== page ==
AV: That was the Wilhelm Scream by James Blake as selected by Kyle Abraham as part of KCRW's Guest DJ project. So, what's your next record for us?

KA: Next we have “U, Black Maybe”, Common featuring Bilal.

AV: And what does this song say to you?
Kayne produced the track for Common and Bilal.  And you know Kayne, he does his homework.  The lyrical content in this song, you can tell that they were finding the right sample.  Part of me thinks that maybe they heard the Syreeta Wright track and Syreeta, that voice is ridiculously amazing.  And I think there is something about the history that you get from the time that that song was written that is kind of coming back to life in Common and Bilal's updated version of the song in a sense, that kind of retelling of a story which I really, really appreciate.

1common.jpgSong: U, Black Maybe -- Common featuring Bilal.

AV: The song, lyrically, Common talks about a lot of social issues and things that affect African Americans. What does this say to you? Because Common gets very deep into it and when you listen to this song, do you feel a connection to what he's saying?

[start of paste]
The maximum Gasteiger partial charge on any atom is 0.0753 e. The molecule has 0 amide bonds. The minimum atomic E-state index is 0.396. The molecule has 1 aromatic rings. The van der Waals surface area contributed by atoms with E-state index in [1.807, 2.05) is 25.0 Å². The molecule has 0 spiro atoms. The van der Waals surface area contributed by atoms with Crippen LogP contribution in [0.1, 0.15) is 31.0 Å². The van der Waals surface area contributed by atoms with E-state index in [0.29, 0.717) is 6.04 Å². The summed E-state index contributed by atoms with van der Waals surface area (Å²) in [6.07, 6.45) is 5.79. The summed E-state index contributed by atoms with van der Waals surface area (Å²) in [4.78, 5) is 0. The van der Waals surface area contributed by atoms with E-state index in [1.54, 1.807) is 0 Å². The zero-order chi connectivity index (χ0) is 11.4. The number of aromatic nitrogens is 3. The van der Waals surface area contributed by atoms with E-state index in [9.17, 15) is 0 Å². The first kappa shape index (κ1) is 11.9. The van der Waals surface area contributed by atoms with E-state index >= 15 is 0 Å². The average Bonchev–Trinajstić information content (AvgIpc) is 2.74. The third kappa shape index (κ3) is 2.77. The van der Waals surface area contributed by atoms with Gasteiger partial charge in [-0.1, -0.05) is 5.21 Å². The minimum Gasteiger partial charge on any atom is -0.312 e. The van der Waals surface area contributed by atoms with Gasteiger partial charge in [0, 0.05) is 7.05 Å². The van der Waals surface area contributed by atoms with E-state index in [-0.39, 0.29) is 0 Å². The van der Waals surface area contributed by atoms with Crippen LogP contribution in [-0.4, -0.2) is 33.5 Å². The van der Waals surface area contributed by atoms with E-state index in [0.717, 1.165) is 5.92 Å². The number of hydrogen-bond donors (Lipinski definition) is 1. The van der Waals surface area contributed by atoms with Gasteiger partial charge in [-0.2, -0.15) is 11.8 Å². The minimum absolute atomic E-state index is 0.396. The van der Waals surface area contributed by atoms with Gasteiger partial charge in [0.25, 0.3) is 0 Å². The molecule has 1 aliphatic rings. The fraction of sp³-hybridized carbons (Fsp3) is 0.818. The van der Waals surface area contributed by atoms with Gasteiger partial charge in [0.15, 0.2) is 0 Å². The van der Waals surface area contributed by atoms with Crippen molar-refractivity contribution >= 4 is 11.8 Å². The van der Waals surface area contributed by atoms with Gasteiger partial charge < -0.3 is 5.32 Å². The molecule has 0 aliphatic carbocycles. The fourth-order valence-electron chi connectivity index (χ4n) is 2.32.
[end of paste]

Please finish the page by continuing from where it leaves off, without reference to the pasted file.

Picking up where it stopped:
KA: Yeah I do, I think that is part of my journey as an artist.  I think a lot of the work I make is inspired by my life and my life experiences.  Growing up as a black gay man, there are so many different labels and connotations that go along with those labels that I think definitely relate to that song's message in a sense.  I think, in every instance, I'm still trying to either prove myself or prove that I'm not an ideal of one of those labels in a sense. I think there's something about those lyrics that really work with the trajectory of an artist that I'm trying to take on.   

AV: That was “U, Black Maybe” by Common featuring Bilal selected by Kyle Abraham part of KCRW's Guest DJ Project.  Alright so what is your last record for us Kyle?

KA: Sure, the last record I brought is “Bring Me Down”, Brandy featuring Kanye West.
You know it's one of those songs that anytime I just kind of feel like society is bring me down or just the system in some way -- whether it be getting denied something -- it's a song I just play and it just helps me get motivated. If I'm having a bad rehearsal day, whatever is going on in my life, I just play that song. I just get uplifted and ready to work. I just tell myself I can do this.

1kanye.jpgSong: Bring Me Down -- Brandy featuring Kanye West

AV: That was Brandy featuring Kanye West with “Bring me Down”.  So Kyle thanks so much for joining us on

KA: Yeah thanks so much, thanks for having me.

AV: For a complete track listing and to find these songs online go to and subscribe to the Podcast through Itunes.